Growers in California and Arizona can still use chlorpyrifos to control critical pests in a cornucopia of commodities, this after a decision by the U.S. Environmental Protection Agency that denied the petition of environmental groups to ban all tolerances of the product in the United States.
The EPA was under a federal court order to render a decision on chlorpyrifos by March 31.
According to the National Pesticide Information Center, chlorpyrifos is an organophosphate insecticide used to control many different kinds of pests, including termites, mosquitoes and roundworms. It is also effective in controlling agricultural pests known to make crops unmarketable or cause fatal diseases in some crops.
Chlorpyrifos was first registered in the U.S. in 1965, and re-registered by EPA in 2006.
While the federal EPA ruling covers use across the U.S., states like California, which regulates pesticide use through the state Department of Pesticide Regulations, place tougher restrictions on crop protection products. The March 30 decision changes nothing about how California regulates the product.
Shortly after the EPA announcement was made DPR spokesperson Charlotte Fadipe said products containing the active ingredient could still be used in California. She further went on to say that DPR currently has no plans to further restrict or ban the product in California.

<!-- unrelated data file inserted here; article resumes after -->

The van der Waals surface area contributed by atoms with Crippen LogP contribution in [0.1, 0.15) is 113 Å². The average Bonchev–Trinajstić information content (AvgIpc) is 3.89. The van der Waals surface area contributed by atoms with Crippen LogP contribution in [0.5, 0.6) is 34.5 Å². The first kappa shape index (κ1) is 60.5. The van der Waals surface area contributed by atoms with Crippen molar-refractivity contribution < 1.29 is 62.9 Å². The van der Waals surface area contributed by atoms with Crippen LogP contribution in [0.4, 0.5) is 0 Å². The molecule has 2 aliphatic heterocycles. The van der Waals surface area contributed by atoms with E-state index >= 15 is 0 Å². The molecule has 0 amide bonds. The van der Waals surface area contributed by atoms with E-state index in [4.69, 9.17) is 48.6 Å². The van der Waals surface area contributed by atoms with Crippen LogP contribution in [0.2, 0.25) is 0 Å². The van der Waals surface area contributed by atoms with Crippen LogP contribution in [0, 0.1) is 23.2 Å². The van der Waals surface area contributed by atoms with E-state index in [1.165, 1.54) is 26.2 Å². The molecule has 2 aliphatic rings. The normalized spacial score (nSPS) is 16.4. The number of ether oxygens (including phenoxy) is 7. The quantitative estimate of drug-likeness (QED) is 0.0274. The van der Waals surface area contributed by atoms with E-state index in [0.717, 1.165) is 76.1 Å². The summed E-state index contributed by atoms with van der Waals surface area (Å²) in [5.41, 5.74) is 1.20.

Chlorpyrifos is currently a restricted-use material in California, meaning consumers cannot legally purchase or use products containing the active ingredient. For commercial growers, special training and licenses are required to use the product.
In addition to the restricted-use labeling for chlorpyrifos products, California also restricts high-VOC (volatile organic compound) formulations of the product for air quality reasons. There are a number of approved low-VOC formulations of chlorpyrifos available for use in California.
Chlorpyrifos is an important pest control product for crops like citrus, according to Beth Grafton-Cardwell, integrated pest management specialist and research entomologist with the University of California. For example, products containing chlorpyrifos are effective at helping control the Asian citrus psyllid, a pest known to cause citrus greening disease, or Huanglongbing.
“There are no other treatments for ants and it is broad spectrum, which means the grower only has to spray once for multiple pests instead of multiple times for each pest,” Grafton-Cardwell said.
California crops, including almonds, asparagus, leafy vegetables, corn, cotton, grapes, strawberries, walnuts and wheat, are among the other products labeled to use chlorpyrifos.
California Citrus Mutual (CCM) President Joel Nelsen praised the EPA decision, saying, “We believe that sound science should prevail in the regulation of crop protection tools.”
CCM board members met several times last year with the EPA to convey the product's importance to California citrus farmers. The product currently has established international standards that allow growers access to important export markets, Nelsen says.
Roger Isom, president of the California Cotton Ginners and Growers Association, hailed the announcement, saying the EPA’s petition denial was based on the foundation in which the EPA was created.
“This is great news for producers and shows the EPA’s redirection towards supporting a scientific process,” Isom said.
“This is a welcome decision grounded in evidence and science,” said Sheryl Kunickis, director of the Office of Pest Management and Policy at the U.S. Department of Agriculture. “This frees American farmers from significant trade disruptions that could have been caused by an unnecessary, unilateral revocation of chlorpyrifos tolerances in the United States.”